Changes in marine mammal distribution and abundance, caused by environmental stresses or human activities, can have a major impact on the function of the entire deepwater ecosystem. This multidisciplinary consortium effort, which uses expertise from marine acoustics, biology, physics, engineering, mathematics, and computational predictive modeling, will equip scientists with an understanding of how the regional marine mammal population in the Northern Gulf of Mexico (GoM) has been affected by the 2010 Deepwater Horizon (DWH) oil spill. The research results will supply the first data sets for regional stock population health for several strategic species of marine mammals (endangered sperm whales, beaked whales, and dolphins) and will stipulate recommendations for needed mitigation efforts to improve various stock recoveries. The advancements in passive acoustic data collection and processing will provide relationships of regional abundance variations to long-term and short-term environmental factors, such as environmental disasters, weather conditions, natural seasonal migration, regional anthropogenic noise soundscapes due to industrial operations in an area, food supply, etc. The outcomes of the research, based on previously collected acoustic data from both before and immediately after the oil spill, plus new data collections, will not only provide an assessment of the long-term environmental impact of the recent spill event on deep-diving marine mammals, but will also aid in improving regulations, monitoring, and mitigation efforts for everyday industrial operations in the northern GoM. The new data processing and predictive modeling tools developed over the duration of this project will not only apply for forecasting regional population dynamics of marine mammals in the GoM but will also be applicable for studying the effects of environmental stresses on marine mammal populations in other parts of the world’s ocean.
The LADC-GEMM consortium scientists have been collaborating through the Littoral Acoustic Demonstration Center (LADC) since 2001. The team will bring to GoMRI the experience of 14 years of continuous acoustic research in the northern GoM. The LADC-GEMM consortium members include the University of Louisiana at Lafayette, the University of New Orleans, the University of Southern Mississippi, and Oregon State University. The consortium’s expertise and experimental capabilities are extended through collaboration with Proteus Technologies, LLC, R2Sonic, LLC, C&C Technologies, and Seiche Measurements Limited.
The LADC-GEMM consortium is in a unique position among those conducting passive acoustic studies in the GoM given its access to data unavailable elsewhere. Prior to the 2010 oil spill, LADC had conducted six broadband passive acoustic surveys in the GoM. In 2007, LADC conducted a two-week visual and acoustic survey of marine mammal activity just 9 miles and 23 miles from the DWH spill site, giving LADC a unique pre-spill baseline dataset of marine mammal activity and anthropogenic soundscapes near the oil spill site. Earlier surveys had also been conducted at sites 50 miles from the incident site. In September 2010, LADC returned to those same survey sites to repeat underwater acoustic recordings, gathering data to support the first and possibly only comparisons of pre- and post-spill estimates of the marine mammal populations in the vicinity of the event based on their acoustic activity.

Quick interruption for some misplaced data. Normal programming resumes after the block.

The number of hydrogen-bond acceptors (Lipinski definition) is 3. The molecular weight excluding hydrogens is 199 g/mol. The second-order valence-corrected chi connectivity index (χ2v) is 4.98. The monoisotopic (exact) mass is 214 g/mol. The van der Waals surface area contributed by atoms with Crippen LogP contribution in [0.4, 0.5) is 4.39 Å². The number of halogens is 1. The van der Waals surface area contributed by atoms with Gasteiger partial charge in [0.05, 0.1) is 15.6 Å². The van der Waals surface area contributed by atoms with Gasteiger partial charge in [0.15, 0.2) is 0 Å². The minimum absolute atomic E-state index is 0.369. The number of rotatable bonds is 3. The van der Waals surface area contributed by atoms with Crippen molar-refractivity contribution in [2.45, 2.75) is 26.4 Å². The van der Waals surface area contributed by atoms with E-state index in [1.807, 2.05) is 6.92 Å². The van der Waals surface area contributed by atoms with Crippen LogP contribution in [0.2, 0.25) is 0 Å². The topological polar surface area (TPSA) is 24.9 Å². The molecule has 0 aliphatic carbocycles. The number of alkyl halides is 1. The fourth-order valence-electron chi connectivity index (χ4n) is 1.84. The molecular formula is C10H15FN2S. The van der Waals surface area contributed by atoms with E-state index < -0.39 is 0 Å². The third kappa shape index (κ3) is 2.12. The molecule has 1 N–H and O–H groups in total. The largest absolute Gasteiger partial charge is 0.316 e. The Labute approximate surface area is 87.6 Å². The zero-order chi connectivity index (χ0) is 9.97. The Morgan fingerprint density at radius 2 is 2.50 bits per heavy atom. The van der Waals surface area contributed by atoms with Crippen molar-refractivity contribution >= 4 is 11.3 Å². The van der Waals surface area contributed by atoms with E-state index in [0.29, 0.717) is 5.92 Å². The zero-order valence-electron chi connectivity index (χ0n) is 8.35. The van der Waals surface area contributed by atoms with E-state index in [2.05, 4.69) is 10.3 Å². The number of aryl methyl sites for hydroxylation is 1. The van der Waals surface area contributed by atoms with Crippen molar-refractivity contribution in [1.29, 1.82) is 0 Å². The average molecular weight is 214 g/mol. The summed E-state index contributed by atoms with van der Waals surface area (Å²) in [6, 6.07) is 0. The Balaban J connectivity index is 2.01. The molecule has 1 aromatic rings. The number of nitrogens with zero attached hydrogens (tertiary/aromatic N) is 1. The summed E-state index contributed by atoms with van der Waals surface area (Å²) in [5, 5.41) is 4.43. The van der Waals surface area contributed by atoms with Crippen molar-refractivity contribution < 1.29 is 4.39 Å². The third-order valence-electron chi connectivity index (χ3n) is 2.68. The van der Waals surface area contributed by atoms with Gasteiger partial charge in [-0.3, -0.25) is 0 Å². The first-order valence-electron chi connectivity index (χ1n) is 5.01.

The major LADC-GEMM consortium goals are to:
1. Establish a precedent of long-term consistent passive acoustic monitoring (PAM) of the marine mammal recovery after the oil spill, based on previously collected baseline data, continued data collection utilizing advanced PAM technology, and development of population dynamics prediction models;
2.Design and test a new cost-effective PAM approach for near real-time detection, characterization, and monitoring of the impact of environmental changes of different magnitude and duration on deep diving GoM marine mammals by utilizing the integrated experimental capabilities of the consortium, which will include bottom-moored listening buoys, deep-diving Seagliders, and autonomous surface vehicles;
3. Develop an integrated acoustic data processing technique, which will allow in-depth understanding of the relations between observed/predicted abundance variations and underlying reasons decipherable from collected acoustic data, such as anthropogenic noise soundscapes, food supply, stock composition (adults versus calves, females versus males, etc.), and seasonal migrations; and
4.Communicate the methods used and the results obtained to the public via presentations, teacher-training events about the technologies used, scientist-in-residence programs, web sites, videos, etc.